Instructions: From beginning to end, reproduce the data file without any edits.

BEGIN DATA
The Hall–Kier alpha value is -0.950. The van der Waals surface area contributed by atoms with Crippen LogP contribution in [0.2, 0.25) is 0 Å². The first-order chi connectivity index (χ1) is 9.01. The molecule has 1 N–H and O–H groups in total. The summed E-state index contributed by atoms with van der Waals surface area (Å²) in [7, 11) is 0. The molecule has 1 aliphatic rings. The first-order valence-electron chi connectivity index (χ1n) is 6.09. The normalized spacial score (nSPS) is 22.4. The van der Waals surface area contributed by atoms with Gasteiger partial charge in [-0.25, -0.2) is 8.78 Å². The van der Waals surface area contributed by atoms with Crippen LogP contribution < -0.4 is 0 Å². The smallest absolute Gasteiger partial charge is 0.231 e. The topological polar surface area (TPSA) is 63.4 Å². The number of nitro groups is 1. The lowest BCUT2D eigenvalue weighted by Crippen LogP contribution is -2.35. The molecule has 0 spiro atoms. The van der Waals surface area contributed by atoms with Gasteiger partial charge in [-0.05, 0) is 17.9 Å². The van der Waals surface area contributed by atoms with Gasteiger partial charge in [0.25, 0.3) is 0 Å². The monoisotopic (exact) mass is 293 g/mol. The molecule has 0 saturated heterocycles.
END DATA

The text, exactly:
The Hall–Kier alpha value is -0.950. The van der Waals surface area contributed by atoms with Crippen LogP contribution in [0.2, 0.25) is 0 Å². The first-order chi connectivity index (χ1) is 9.01. The molecule has 1 N–H and O–H groups in total. The summed E-state index contributed by atoms with van der Waals surface area (Å²) in [7, 11) is 0. The molecule has 1 aliphatic rings. The first-order valence-electron chi connectivity index (χ1n) is 6.09. The normalized spacial score (nSPS) is 22.4. The van der Waals surface area contributed by atoms with Gasteiger partial charge in [-0.25, -0.2) is 8.78 Å². The van der Waals surface area contributed by atoms with Crippen LogP contribution < -0.4 is 0 Å². The smallest absolute Gasteiger partial charge is 0.231 e. The topological polar surface area (TPSA) is 63.4 Å². The number of nitro groups is 1. The lowest BCUT2D eigenvalue weighted by Crippen LogP contribution is -2.35. The molecule has 0 spiro atoms. The van der Waals surface area contributed by atoms with Gasteiger partial charge in [-0.05, 0) is 17.9 Å². The van der Waals surface area contributed by atoms with Gasteiger partial charge in [0.25, 0.3) is 0 Å². The monoisotopic (exact) mass is 293 g/mol. The molecule has 0 saturated heterocycles.